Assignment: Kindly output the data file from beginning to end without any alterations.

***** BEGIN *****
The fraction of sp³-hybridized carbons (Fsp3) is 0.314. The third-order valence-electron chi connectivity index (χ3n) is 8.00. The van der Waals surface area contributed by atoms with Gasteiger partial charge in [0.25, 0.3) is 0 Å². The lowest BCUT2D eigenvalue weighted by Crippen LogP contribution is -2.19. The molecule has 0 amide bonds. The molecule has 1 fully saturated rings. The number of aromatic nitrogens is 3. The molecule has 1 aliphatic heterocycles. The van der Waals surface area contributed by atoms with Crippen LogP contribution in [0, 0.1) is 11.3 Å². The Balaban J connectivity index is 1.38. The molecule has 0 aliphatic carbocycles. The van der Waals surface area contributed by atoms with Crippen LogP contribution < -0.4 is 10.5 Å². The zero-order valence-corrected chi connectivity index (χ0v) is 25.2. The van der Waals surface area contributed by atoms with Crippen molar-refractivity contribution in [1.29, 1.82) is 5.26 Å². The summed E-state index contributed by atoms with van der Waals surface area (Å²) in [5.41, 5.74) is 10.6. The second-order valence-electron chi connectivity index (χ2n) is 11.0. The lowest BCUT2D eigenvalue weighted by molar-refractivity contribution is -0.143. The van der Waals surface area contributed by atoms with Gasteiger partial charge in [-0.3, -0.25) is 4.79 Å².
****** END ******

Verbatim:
The fraction of sp³-hybridized carbons (Fsp3) is 0.314. The third-order valence-electron chi connectivity index (χ3n) is 8.00. The van der Waals surface area contributed by atoms with Gasteiger partial charge in [0.25, 0.3) is 0 Å². The lowest BCUT2D eigenvalue weighted by Crippen LogP contribution is -2.19. The molecule has 0 amide bonds. The molecule has 1 fully saturated rings. The number of aromatic nitrogens is 3. The molecule has 1 aliphatic heterocycles. The van der Waals surface area contributed by atoms with Crippen LogP contribution in [0, 0.1) is 11.3 Å². The Balaban J connectivity index is 1.38. The molecule has 0 aliphatic carbocycles. The van der Waals surface area contributed by atoms with Crippen LogP contribution < -0.4 is 10.5 Å². The zero-order valence-corrected chi connectivity index (χ0v) is 25.2. The van der Waals surface area contributed by atoms with Crippen molar-refractivity contribution in [1.29, 1.82) is 5.26 Å². The summed E-state index contributed by atoms with van der Waals surface area (Å²) in [5.41, 5.74) is 10.6. The second-order valence-electron chi connectivity index (χ2n) is 11.0. The lowest BCUT2D eigenvalue weighted by molar-refractivity contribution is -0.143. The van der Waals surface area contributed by atoms with Gasteiger partial charge in [-0.3, -0.25) is 4.79 Å².